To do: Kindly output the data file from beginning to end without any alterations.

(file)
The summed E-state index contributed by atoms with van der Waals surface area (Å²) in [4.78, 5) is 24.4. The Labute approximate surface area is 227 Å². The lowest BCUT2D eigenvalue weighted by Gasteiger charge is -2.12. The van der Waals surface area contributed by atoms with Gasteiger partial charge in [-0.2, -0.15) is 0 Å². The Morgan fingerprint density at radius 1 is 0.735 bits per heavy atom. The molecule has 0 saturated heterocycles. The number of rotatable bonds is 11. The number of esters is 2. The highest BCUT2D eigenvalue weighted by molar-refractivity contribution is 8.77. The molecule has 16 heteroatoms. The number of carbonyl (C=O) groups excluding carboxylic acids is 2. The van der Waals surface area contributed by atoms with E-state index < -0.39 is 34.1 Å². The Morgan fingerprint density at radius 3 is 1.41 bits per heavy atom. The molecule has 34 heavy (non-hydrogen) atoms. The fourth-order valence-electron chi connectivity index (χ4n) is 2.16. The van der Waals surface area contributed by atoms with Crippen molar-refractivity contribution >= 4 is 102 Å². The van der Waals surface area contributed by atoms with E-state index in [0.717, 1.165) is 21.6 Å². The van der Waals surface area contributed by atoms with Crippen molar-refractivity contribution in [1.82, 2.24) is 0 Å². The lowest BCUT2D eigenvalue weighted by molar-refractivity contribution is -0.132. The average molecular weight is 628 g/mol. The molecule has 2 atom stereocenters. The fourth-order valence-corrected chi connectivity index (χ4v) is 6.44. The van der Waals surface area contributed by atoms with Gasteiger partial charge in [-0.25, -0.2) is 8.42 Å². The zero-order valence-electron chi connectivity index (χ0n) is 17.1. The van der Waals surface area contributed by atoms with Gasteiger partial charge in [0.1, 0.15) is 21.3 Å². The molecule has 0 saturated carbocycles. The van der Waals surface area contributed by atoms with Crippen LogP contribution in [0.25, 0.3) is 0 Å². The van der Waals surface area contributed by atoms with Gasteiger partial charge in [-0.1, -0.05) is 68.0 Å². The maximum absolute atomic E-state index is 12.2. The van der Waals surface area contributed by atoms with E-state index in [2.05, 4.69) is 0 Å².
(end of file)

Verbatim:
The summed E-state index contributed by atoms with van der Waals surface area (Å²) in [4.78, 5) is 24.4. The Labute approximate surface area is 227 Å². The lowest BCUT2D eigenvalue weighted by Gasteiger charge is -2.12. The van der Waals surface area contributed by atoms with Gasteiger partial charge in [-0.2, -0.15) is 0 Å². The Morgan fingerprint density at radius 1 is 0.735 bits per heavy atom. The molecule has 0 saturated heterocycles. The number of rotatable bonds is 11. The number of esters is 2. The highest BCUT2D eigenvalue weighted by molar-refractivity contribution is 8.77. The molecule has 16 heteroatoms. The number of carbonyl (C=O) groups excluding carboxylic acids is 2. The van der Waals surface area contributed by atoms with E-state index < -0.39 is 34.1 Å². The Morgan fingerprint density at radius 3 is 1.41 bits per heavy atom. The molecule has 34 heavy (non-hydrogen) atoms. The fourth-order valence-electron chi connectivity index (χ4n) is 2.16. The van der Waals surface area contributed by atoms with Crippen molar-refractivity contribution >= 4 is 102 Å². The van der Waals surface area contributed by atoms with E-state index in [0.717, 1.165) is 21.6 Å². The van der Waals surface area contributed by atoms with Crippen molar-refractivity contribution in [1.82, 2.24) is 0 Å². The lowest BCUT2D eigenvalue weighted by molar-refractivity contribution is -0.132. The average molecular weight is 628 g/mol. The molecule has 2 atom stereocenters. The fourth-order valence-corrected chi connectivity index (χ4v) is 6.44. The van der Waals surface area contributed by atoms with Gasteiger partial charge in [-0.25, -0.2) is 8.42 Å². The zero-order valence-electron chi connectivity index (χ0n) is 17.1. The van der Waals surface area contributed by atoms with Gasteiger partial charge in [0.1, 0.15) is 21.3 Å². The molecule has 0 saturated carbocycles. The van der Waals surface area contributed by atoms with Crippen LogP contribution in [0.25, 0.3) is 0 Å². The van der Waals surface area contributed by atoms with Gasteiger partial charge in [-0.1, -0.05) is 68.0 Å². The maximum absolute atomic E-state index is 12.2. The van der Waals surface area contributed by atoms with E-state index in [2.05, 4.69) is 0 Å².